These factories rely on cheap labor from Mexico, but many of their higher-ups are located in South Texas, where they can keep a close eye on the companies from the U.S.


New Faces Around Town

Bitty Turan taught high school in Brownsville, Texas, for two decades and is now a retired insurance agent. She says she’s watched students get more opportunities to pursue higher education over the years.

“A lot of my students went to college and did very well,” she said. “I think they had a good support system and financial aid; I think most of them were on financial aid.”

Turan is also a witness to the fact that students leave the Valley for college and don’t come back.

“A lot of them that leave, I haven’t seen many come back,” Turan said. “Once in a while there’s a few that they’re retiring already and they come back, or a spouse died and they come back, or their parent has failing health and they come back.”

For Turan, students not returning means outsiders taking jobs there.

“Brownsville’s getting kind of big,” she said. “It used to be you’d go anywhere and you’d know everybody or at least somebody. And now I can go to H-E-B and not know anybody.”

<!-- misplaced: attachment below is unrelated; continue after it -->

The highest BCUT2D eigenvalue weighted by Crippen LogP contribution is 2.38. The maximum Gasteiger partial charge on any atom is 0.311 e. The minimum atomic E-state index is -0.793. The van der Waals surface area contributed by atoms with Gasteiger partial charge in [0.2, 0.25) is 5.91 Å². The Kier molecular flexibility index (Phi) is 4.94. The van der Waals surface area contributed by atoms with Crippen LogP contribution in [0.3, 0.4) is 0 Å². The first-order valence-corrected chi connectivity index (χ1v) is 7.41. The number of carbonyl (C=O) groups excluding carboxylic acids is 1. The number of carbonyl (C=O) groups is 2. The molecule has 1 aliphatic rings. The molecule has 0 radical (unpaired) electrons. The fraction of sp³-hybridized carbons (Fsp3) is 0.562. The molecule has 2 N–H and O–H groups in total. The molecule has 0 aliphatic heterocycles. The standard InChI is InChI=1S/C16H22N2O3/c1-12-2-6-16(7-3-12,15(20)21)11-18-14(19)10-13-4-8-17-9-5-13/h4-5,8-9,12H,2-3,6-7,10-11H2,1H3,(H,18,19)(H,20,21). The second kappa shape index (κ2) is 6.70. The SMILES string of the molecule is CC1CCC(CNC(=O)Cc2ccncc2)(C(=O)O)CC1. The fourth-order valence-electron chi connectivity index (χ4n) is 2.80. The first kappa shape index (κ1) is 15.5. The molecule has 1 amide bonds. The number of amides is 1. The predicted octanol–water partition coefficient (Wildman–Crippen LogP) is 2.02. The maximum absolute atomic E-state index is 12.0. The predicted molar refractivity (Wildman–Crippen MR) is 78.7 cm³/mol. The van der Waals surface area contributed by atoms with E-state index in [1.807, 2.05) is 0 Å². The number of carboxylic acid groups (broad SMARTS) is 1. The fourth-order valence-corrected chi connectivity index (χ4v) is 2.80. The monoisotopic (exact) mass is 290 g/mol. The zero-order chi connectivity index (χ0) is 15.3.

Turan said because students from the Valley are pursuing careers in places like Austin rather than putting their degrees to work in their hometowns, the culture in Brownsville and other cities is becoming more Tex-Mex than Mex.

“Most of the time it’s a culture shock for them,” Turan said about the businessmen who take supervisor positions in border cities. “They might have some Hispanic workers in Detroit or wherever they’re from, but then here, everyone’s Hispanic.”

The population of the Rio Grande Valley is predominantly Hispanic or Latino, at 88-99 percent across all four counties that make up the region. Most of the business people don’t make an effort to learn Spanish or about the culture of the Valley, Turan said, and many of them don’t stay for long before being replaced.

“We used to say the maquiladora wives – when they came with their families, that the wives didn’t like it and they never unpacked,” Turan said.


‘A Brain Drain’

Longoria, who had a difficult time assimilating into Austin, said he understands why many students go away to college and don’t come back.

“[The Valley] has one of the lowest rates of education in the country for a reason,” Longoria said. “It’s kind of a brain drain. Once you go back, you kind of get stuck there.

Longoria plans to stay in Austin after her graduates and promises to visit his mom on holidays.